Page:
Starbucks in their Ipods

starbucks_nano

Yesterday’s keynote from Steve Jobs was, as usual, a great show, full of amazing new products and product innovation. The Nano got even smaller and got video, the shuffle got more memory, the standard iPod got a new name (“classic”) and more storage, the iPhone became a lot cheaper, and he launched the new iPod Touch, an iPhone without the phone bit.

Fascinating to watch and I wouldn’t like to be working at a competitor today, as Apple proves it is relentless in staying ahead of the game.

However, the bit at the end of the presentation was equally intriguing.  Steve Jobs gives up the stage to Starbucks’ founder and chairman Howard Shultz to explain in detail the companies’ new partnership.

Walk into a Starbucks (some time in 2008) with your iPhone or wifi-enabled iPod Touch and new button will turn up on the screen, a Starbucks button! This is so close to one of those Google April Fool’s jokes that it takes a second to realize that a) they’re serious b) what they’re talking has potentially huge impact.

Click (or rather tap, of course) on your new Starbucks button  and via free connection to the Starbucks network you can see what the currently playing song in the restaurant is (and the last ten tracks), and buy that track (from iTunes of course).

Both Apple and Starbucks have always understood the importance of experience design, and this points the way to a whole new generation of experiences that merge the boundaries between physical and electronic.

Shultz describes Starbucks as “a place to discover music”. So while HMV, Virgin et al are licking their wounds and shutting their stores, Starbucks and Apple marches in and takes what’s left of their market. How?, by making something of the experience.

How long before iTunes is the number one music store in the world (currently number 3 in the US)?

In case anyone missed it, Shultz punches home the point:

To build a great enduring company, you can’t embrace the status quo, you have to keep pushing for re-invention and self renewal, and no one has done that better than Apple.

Quantity over quality: weak thinking and disgusting coffee

Coffee shop sign in Union Square, NY 

There’s an absolutely fantastic post from Richard at AdLiterate about the worthlessness of brainstorms. Richard points out that many years spent in his own career attending and facilitating brainstorms have simply failed to create good ideas – not  a single commenter disagrees.

(UPDATE: dissent has since erupted).

Perhaps the most surprising thing is that this viewpoint hasn’t come out with such vehemence in the past. Encouraging loads of people who know nothing about anything to sit around a room and express their opions without any onus on being thoughtful or self-critical produces excaclty what you’d expect, comments like “why don’t we have a square circles” or “we’re all about being professional”. It is a plain and simple waste of time, and should be eliminated, unless it’s a team building exercise, in which case, it should be made more entertaining and possibly involve cheap red wine. If AdLiterate could now just do a piece on the pointlessness of bullet-pointed PowerPoint presentations, we’d all be living in a better world.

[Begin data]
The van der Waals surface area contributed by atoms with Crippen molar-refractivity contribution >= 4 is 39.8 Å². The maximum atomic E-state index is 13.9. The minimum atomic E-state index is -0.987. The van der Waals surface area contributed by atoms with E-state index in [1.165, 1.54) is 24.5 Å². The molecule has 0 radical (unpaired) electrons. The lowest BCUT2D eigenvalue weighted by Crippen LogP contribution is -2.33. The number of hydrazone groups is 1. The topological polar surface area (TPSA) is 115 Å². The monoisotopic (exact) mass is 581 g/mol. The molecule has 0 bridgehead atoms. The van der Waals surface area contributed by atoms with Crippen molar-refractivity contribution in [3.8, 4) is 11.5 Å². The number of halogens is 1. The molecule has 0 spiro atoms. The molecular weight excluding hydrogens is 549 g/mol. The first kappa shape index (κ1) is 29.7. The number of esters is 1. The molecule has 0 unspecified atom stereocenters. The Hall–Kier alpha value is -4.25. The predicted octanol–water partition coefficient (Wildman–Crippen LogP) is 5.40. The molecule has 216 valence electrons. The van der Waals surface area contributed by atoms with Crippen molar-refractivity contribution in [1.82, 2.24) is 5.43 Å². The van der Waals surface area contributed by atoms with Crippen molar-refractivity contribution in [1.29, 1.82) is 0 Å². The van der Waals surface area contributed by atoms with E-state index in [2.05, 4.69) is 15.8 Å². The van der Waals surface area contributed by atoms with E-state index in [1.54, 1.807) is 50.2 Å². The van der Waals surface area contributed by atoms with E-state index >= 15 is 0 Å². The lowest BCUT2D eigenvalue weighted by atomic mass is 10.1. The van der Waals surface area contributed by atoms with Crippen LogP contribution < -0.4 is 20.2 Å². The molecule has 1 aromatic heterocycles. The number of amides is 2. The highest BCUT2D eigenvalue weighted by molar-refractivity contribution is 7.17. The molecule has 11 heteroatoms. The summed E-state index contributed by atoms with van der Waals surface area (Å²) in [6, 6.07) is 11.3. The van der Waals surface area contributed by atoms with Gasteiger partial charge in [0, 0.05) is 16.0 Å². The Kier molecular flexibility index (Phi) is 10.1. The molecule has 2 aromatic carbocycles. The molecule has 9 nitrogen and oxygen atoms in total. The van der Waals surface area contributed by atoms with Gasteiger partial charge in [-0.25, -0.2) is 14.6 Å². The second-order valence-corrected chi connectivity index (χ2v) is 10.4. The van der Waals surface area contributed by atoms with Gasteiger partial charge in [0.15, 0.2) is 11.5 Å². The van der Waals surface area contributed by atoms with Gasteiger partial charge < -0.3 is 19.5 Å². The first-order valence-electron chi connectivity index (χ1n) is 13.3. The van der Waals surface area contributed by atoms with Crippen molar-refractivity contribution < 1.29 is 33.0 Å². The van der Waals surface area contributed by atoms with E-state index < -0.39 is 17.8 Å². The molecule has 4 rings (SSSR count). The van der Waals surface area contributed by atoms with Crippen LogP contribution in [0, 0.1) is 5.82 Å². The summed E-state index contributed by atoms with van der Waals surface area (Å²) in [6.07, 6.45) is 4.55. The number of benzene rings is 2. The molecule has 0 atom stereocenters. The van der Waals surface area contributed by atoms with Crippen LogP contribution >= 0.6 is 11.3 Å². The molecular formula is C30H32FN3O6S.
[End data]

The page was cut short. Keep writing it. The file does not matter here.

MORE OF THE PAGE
With a level of tenuousness normally reserved for politicians’ answers on Newsnight, I would like to take the same approach (shooting sacred cows) to the much more important battleground of coffee on the go.

At some time at the end of the 70s or in the early 80s – when I was too young to campaign actively (being 10) – it sems that it was decided by royal decree that Italian coffee (or indeed, any substance that had been forced at high pressure through any other substance), was better than any other way of making coffee. This was around the same time it was decided that it was easier for customer to add their own sugar to coffee, preferably while carrying two mobile phones, a bag and a newspaper, rather than this function being carried out by the coffee shop “server”. 

Follwing the royal decree, the poshest cafes would buy hugely expensive and often very beautiful espresso machines which would hiss and steam to produce a small very strong little cup of coffee. The machines themselves looked like something recast from the industrial revolution via the italian fashon foothills. I can almost see where the romance came from, especially if the alternative were stewed tea or something out of a jar.

Espresso Coffee

But the whole thing has stuck, and not just stuck, it has kind of displaced reality. If you go into a Costa Coffee today and ask for a filter coffee, they look at you like you’ve asked for a glass hammer or a cup of smoke. Then they shrug and make you an “americano”. Completely straight-faced they will charge you £1.50 for an espresso shot and a pint of boiling water. Of course, it would taste better if they went back to the 70s and added the water to a teaspoon of gold blend.

Italy may still be in the 70s but we should have moved on. We’ve invented the personal computer and the internet for heaven’s sake. We should stop being impressed by the ability to have compressed steam indoors. That’s not even what you’re getting now anyway. You’re getting a cup of magic froth from some machine that has a fake tub of coffee beans glued to the top and can make anything you like, so long as it’s not tea or coffee.

I mention this because I checked every outlet in King’s Cross this morning for the presence of a single filter coffee machine, and it was all big magic boxes ready to produce burnt coffee taste with water.

coffee machine with one of those coffee bean compartments which normally bodes badly

So brainstorms produce nothing like ideas, and coffee machines produce nothing like coffee. The antidote? A visit to the London’s best coffee shop for a quiet chat (ask for a filter).